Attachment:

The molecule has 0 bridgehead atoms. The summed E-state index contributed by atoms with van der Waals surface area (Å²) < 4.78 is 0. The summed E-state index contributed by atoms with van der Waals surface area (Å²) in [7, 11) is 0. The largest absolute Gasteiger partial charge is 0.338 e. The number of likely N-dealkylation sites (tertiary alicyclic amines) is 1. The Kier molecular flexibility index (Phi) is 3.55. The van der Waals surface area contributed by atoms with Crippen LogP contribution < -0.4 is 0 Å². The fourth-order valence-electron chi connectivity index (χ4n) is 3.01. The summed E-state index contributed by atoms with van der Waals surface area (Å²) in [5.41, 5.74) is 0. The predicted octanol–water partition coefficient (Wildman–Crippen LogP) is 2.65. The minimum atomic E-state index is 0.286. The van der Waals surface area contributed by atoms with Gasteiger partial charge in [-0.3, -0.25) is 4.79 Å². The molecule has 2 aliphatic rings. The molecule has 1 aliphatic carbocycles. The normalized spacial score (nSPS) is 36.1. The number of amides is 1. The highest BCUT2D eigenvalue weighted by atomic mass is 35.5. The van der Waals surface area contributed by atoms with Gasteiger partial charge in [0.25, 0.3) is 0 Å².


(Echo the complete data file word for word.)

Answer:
The molecule has 0 bridgehead atoms. The summed E-state index contributed by atoms with van der Waals surface area (Å²) < 4.78 is 0. The summed E-state index contributed by atoms with van der Waals surface area (Å²) in [7, 11) is 0. The largest absolute Gasteiger partial charge is 0.338 e. The number of likely N-dealkylation sites (tertiary alicyclic amines) is 1. The Kier molecular flexibility index (Phi) is 3.55. The van der Waals surface area contributed by atoms with Crippen LogP contribution < -0.4 is 0 Å². The fourth-order valence-electron chi connectivity index (χ4n) is 3.01. The summed E-state index contributed by atoms with van der Waals surface area (Å²) in [5.41, 5.74) is 0. The predicted octanol–water partition coefficient (Wildman–Crippen LogP) is 2.65. The minimum atomic E-state index is 0.286. The van der Waals surface area contributed by atoms with Gasteiger partial charge in [-0.3, -0.25) is 4.79 Å². The molecule has 2 aliphatic rings. The molecule has 1 aliphatic carbocycles. The normalized spacial score (nSPS) is 36.1. The number of amides is 1. The highest BCUT2D eigenvalue weighted by atomic mass is 35.5. The van der Waals surface area contributed by atoms with Gasteiger partial charge in [0.25, 0.3) is 0 Å².